During June, Uxa sets up his clients with a Texas-rigged 10-inch Berkley plastic worm to catch quality bass on main lake points.  “You can hardly beat that plastic worm then because you can swim it, flip it and drag it on those big, long points when current is moving,” Uxa says.  The guide also has his clients use a 5/16-ounce shaky jighead with a Berkley Rib Snake to catch hefty bass along the tapering points and bluff points.

For information on lodging and other facilities at the Lake of the Ozarks or to receive a free vacation guide, call the Lake of the Ozarks Convention & Visitors Bureau at 1-800-FUN-LAKE or visit the Lake of the Ozarks Convention and Visitors Bureau web site at  

For copies of John Neporadny’s THE Lake of the Ozarks Fishing Guide call 573/365-4296 or visit

Tuesday, February 11, 2020

Lake of the Ozarks Bass Forecast

Predicting the bass fishing each year at Lake of the Ozarks is similar to listening to a broken record.

Listening to a broken record can be annoying, but the annual predictions for Lake of the Ozarks bass fishing are pleasing to the ears of visiting anglers.  

“The bass population on this lake is very high,” said Ed Franko of Big Ed’s Guide Service.  “We have a tremendous amount of fish up to 15 inches and we do have a good population over (15 inches). I think nothing but positive things here on this lake. “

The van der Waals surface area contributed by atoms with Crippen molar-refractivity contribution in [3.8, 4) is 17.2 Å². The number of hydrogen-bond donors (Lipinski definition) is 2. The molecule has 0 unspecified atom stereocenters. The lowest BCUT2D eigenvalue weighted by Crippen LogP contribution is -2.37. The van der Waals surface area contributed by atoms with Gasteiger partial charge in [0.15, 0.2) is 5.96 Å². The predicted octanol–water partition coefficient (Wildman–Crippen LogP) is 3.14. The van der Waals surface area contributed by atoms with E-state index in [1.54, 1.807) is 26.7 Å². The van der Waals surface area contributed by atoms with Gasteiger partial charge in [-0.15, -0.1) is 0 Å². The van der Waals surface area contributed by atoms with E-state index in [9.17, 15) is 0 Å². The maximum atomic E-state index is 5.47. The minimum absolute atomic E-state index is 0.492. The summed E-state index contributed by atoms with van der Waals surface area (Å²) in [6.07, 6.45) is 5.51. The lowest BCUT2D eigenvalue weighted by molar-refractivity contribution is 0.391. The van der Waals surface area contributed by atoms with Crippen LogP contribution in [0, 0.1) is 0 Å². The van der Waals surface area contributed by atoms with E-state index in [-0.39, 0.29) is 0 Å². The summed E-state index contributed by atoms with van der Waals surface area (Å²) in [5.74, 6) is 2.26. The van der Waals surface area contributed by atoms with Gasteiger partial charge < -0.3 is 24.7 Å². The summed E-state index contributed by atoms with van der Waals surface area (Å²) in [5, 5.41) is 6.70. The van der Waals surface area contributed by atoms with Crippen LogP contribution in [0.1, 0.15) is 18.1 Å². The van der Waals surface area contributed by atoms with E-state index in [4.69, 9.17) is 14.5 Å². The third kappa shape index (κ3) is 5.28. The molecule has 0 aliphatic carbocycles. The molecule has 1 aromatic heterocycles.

Tournament weights were consistently high throughout the year.  “It takes 20 pounds to ever do any good on this lake,” Franko said. “Very seldom do you see a five-fish limit less than 20 pounds down to about 16 pounds that wins. So you are looking at a 2 1/2- to 3-pound average just to get you a check and a lot of times that won’t even get you a look.”

The Gravois arm and the northern banks of the dam area produce best for Franko and his clients in the early spring.  Franko finds prespawn bass along secondary points and gravel banks near the main channel and tempts the fish with shad-pattern or chartreuse-and-white suspending stickbaits, Carolina-rigged green pumpkin Zoom Brush Hogs and red crankbaits.

The Lake of the Ozarks guide notices bass usually start spawning around mid-April on his home waters.  He finds nesting bass along pea gravel banks where he skips finesse worms on wacky rigs behind the docks.

Franko’s clients caught some of their biggest fish during the post-spawn in June when bass move out to the main lake points.   ““That’s where you can sock them,” Franko said.  “That is when a big deep diving crankbait (Strike King 10XD) comes into play. We caught several over 5 pounds then but we didn’t have any over 6 pounds.

For information on lodging and other facilities at the Lake of the Ozarks or to receive a free vacation guide, call the Lake of the Ozarks Convention & Visitors Bureau at 1-800-FUN-LAKE or visit the Lake of the Ozarks Convention and Visitors Bureau web site at